The call for increased representation of Muslims within the mainstream media and pop culture is an ever-present one. It’s a way to counter everything from profiling and stereotypes to hate crimes and outright islamophobia. In addition to that, the upswing of positive or normalized Muslim representation in the mainstream has been encouraging, right? Especially considering the seemingly endless news coverage of new terrorist attacks and retaliatory hate crimes dominating social media in the past few weeks.
It is encouraging – until our community falls into that same old false black-and-white dichotomy when we react to how we are represented in the media. With the year drawing to a close, let’s look at just three notable examples of 2015.
Buzzfeed. Arguably one of the most popular platforms among social media today, the Internet media company has entire threads, tags, and sections dedicated to Muslims. From tips on what to have for suhoor in Ramadan to posts on hijabi struggles, Buzzfeed usually gets a nod of approval from the Muslim community. But one of the most contentious posts was the testimonial-style video, “I’m Muslim, But…” It’s bred countless responses and comment wars, most of them unfortunately aimed at why we can’t even consider those people Muslims based on their self-professed acts.
Apple. The tech giant with a distinct brand and reputation for clean and sleek products. Their ads are no exception, and while usually accompanied by the buzz about their latest releases, the Apple Music ad also had another item of interest – the feature of hijabis using the service while out jogging. Muslims and music usually lead to an opinionated debate, but the reactions to this video seemed mostly centered on the ‘integrity’ of her observance of the hijab.
H&M. The clothing retailer garnered a huge response to their “Close the Loop” campaign, and not for their green initiative. Featuring one of the first hijabi models in the West, along with a representation of other minorities in the industry, her mere 2-second appearance in the video ad sparked waves of excitement and criticisms alike. Much of the negative response has tackled whether the Muslim concept of modesty is compatible with modeling for the fashion industry, especially for the hijabi.
In all of these reactions, there is one constant: in negative responses that don’t directly address the content, there is inevitably an attack on the identity of the Muslim. If we’re going to continue to push for representation of Muslims within the mainstream, we have to reconcile ourselves with the fact that it won’t always be on our own terms and understanding of what Islam is.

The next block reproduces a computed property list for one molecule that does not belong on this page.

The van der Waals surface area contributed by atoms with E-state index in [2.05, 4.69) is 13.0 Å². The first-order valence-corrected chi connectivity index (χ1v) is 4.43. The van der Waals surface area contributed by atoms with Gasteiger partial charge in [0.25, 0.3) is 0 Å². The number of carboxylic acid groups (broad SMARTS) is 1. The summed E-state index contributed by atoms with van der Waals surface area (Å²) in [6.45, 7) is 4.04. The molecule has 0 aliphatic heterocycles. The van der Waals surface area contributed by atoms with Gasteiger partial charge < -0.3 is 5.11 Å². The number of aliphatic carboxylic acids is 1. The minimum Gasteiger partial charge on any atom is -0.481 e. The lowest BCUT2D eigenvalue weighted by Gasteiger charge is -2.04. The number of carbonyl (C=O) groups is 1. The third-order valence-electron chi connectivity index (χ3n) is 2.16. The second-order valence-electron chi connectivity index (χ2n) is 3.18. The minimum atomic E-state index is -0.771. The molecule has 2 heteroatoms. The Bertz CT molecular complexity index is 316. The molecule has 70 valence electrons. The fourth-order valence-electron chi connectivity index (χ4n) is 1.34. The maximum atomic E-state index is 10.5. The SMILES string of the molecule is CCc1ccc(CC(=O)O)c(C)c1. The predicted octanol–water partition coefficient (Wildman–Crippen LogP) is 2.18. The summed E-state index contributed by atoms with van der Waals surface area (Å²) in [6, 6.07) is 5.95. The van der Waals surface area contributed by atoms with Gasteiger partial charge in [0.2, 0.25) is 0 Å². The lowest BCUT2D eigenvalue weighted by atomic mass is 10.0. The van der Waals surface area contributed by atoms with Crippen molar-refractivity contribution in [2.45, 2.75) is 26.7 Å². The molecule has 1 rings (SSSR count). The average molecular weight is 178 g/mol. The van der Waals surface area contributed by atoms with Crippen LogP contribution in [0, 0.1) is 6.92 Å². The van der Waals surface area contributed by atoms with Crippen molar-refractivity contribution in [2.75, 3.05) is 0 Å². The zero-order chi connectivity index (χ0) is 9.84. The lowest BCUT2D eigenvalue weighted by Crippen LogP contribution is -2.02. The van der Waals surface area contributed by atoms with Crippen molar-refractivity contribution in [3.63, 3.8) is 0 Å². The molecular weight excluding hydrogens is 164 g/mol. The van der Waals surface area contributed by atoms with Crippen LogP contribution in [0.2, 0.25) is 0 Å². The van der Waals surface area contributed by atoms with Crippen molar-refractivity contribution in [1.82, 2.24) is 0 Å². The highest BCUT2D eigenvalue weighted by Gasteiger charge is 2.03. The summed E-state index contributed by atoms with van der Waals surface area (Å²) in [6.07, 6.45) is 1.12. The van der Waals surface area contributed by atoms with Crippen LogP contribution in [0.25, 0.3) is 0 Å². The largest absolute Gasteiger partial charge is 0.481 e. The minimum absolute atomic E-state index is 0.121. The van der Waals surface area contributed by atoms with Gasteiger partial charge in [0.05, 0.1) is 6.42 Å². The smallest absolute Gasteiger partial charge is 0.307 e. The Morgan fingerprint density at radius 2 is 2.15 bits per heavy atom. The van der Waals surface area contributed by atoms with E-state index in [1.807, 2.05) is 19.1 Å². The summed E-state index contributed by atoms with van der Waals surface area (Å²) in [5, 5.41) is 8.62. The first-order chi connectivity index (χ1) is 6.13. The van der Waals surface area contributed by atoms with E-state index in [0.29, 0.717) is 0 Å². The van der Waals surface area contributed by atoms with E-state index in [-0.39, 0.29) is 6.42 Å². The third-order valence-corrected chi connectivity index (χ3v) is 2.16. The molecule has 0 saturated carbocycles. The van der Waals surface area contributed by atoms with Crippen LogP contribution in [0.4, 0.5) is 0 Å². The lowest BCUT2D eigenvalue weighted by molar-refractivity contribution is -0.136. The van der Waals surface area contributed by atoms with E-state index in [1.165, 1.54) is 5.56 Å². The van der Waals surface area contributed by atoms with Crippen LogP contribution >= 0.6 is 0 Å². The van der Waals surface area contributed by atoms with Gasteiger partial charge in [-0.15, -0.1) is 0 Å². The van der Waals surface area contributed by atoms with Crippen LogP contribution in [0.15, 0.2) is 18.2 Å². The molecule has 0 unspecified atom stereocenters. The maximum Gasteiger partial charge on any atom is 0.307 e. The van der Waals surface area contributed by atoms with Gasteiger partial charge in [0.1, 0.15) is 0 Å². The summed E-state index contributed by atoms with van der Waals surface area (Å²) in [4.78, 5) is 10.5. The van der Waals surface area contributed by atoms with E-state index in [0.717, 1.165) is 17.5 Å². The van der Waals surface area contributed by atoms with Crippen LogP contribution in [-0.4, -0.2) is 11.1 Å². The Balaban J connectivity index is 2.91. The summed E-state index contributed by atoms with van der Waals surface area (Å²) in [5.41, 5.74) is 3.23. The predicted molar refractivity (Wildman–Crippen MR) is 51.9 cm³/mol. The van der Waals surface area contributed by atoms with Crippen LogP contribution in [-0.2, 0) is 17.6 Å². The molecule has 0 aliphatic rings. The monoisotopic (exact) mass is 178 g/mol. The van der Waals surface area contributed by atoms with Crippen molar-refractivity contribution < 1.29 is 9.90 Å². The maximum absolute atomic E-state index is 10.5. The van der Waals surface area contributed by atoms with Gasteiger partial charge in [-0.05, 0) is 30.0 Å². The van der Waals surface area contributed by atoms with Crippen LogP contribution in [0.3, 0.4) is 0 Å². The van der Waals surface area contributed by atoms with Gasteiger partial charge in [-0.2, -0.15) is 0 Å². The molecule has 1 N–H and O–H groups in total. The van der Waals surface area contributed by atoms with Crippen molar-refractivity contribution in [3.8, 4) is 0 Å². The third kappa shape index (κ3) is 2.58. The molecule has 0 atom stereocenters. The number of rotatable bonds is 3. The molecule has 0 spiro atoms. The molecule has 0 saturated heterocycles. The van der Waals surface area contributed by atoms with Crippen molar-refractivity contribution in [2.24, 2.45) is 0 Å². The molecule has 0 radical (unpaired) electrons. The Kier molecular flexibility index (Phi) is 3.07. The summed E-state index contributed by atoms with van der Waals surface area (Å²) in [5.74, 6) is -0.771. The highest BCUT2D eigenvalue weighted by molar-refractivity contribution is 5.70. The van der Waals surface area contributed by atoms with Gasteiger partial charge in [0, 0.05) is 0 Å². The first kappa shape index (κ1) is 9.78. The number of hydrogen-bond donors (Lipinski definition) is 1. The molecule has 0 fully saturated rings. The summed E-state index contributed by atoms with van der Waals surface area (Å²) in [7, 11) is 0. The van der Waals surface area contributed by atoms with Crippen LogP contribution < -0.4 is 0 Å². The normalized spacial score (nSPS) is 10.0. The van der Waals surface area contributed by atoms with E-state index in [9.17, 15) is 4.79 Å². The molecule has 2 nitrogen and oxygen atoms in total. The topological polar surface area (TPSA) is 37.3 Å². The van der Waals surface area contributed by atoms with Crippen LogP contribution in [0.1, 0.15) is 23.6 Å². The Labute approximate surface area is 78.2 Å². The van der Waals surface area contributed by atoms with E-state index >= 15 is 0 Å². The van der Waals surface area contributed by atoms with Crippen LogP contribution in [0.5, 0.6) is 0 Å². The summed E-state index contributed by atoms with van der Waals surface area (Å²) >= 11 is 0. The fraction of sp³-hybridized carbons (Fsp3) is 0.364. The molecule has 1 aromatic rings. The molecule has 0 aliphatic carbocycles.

None of this is to say that you cannot disagree with the representation; I loved witnessing the dialogue on whether the H&M model was truly representative of diversity or just a corporation cashing in on the commodity of diversity. On whether the “I’m Muslim, But…” video indicated that a Muslim identity was not homogenous, or if adopting some of those ‘buts’ was assimilating to expectations of the West. On whether featuring a hijabi in an Apple Music ad was another way of normalizing Islam and its symbols without making ‘Muslim’ the sole identity, or just a token nod to tap into a potential audience.
But with all that said, moving beyond this criticism and trying to delegitimize the Muslims themselves reinforces the idea that there can only be one ‘true’ Muslim voice. In our claims that the hijabi listening to music is ‘just wearing a scarf on her head’, or the Muslims in the Buzzfeed video ‘aren’t even Muslim’, or the H&M model ‘doesn’t understand the concept of modesty’, we’re still not able to criticize a concept without attacking an identity. It seems that the cries of “You can’t paint Muslims with one brush!” are forgotten when it comes to our own communities.
It’s not just Muslims; the general public often falls into the good or bad, right or wrong way of seeing things. Muslims are no exception. But if anything, the representation of Islam is only made better if we don’t have such a black and white definition of it, and take it upon ourselves to somehow decide who’s ‘actually a Muslim’ in the comments below a video. If anything, being able to differentiate between an action and the identity of the person doing it is exactly what we’ve been arguing for so long.
And all of this is specifically supported by Prophetic example. Prophet Muhammad PBUH said: “If a man addresses his brother as, ‘O’ Disbeliever’ (Kaafir) it returns to one of them; either it is as he said or it returns to him.” If a Muslim calls a Muslim a Kaafir, then one of them is a Kaafir – but if it is not the one being accused, then it is the one who is making the judgement.
When Muslims in the public eye are either put on a pedestal or torn down, when their identity and faith come under attack with every disagreement, and when we cannot accept representation that isn’t specifically on our own terms, how can we claim that Muslims are ready for the mainstream?
 Sahih Bukhari 10/427 and Sahih Muslim 60, Narrated by Ibn Umar